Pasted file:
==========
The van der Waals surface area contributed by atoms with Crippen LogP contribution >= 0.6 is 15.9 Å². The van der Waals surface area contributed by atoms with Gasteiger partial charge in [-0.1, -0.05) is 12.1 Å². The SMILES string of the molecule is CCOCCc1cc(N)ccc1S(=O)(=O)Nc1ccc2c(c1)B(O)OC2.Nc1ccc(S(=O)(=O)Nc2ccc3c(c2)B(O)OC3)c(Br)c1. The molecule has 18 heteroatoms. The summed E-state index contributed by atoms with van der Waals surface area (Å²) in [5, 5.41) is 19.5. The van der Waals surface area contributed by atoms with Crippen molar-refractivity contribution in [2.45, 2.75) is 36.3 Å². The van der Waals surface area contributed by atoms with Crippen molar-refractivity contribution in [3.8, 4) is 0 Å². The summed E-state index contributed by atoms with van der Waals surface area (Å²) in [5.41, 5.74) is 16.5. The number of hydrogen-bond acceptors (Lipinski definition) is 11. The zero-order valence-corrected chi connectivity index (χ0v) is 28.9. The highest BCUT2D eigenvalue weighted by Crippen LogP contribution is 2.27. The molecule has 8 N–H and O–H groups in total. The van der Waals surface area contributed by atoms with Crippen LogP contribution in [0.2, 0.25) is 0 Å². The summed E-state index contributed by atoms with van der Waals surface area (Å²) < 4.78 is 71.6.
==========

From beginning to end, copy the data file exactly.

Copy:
The van der Waals surface area contributed by atoms with Crippen LogP contribution >= 0.6 is 15.9 Å². The van der Waals surface area contributed by atoms with Gasteiger partial charge in [-0.1, -0.05) is 12.1 Å². The SMILES string of the molecule is CCOCCc1cc(N)ccc1S(=O)(=O)Nc1ccc2c(c1)B(O)OC2.Nc1ccc(S(=O)(=O)Nc2ccc3c(c2)B(O)OC3)c(Br)c1. The molecule has 18 heteroatoms. The summed E-state index contributed by atoms with van der Waals surface area (Å²) in [5, 5.41) is 19.5. The van der Waals surface area contributed by atoms with Crippen molar-refractivity contribution in [2.45, 2.75) is 36.3 Å². The van der Waals surface area contributed by atoms with Crippen molar-refractivity contribution in [3.8, 4) is 0 Å². The summed E-state index contributed by atoms with van der Waals surface area (Å²) in [5.41, 5.74) is 16.5. The number of hydrogen-bond acceptors (Lipinski definition) is 11. The zero-order valence-corrected chi connectivity index (χ0v) is 28.9. The highest BCUT2D eigenvalue weighted by Crippen LogP contribution is 2.27. The molecule has 8 N–H and O–H groups in total. The van der Waals surface area contributed by atoms with Crippen LogP contribution in [0.2, 0.25) is 0 Å². The summed E-state index contributed by atoms with van der Waals surface area (Å²) < 4.78 is 71.6.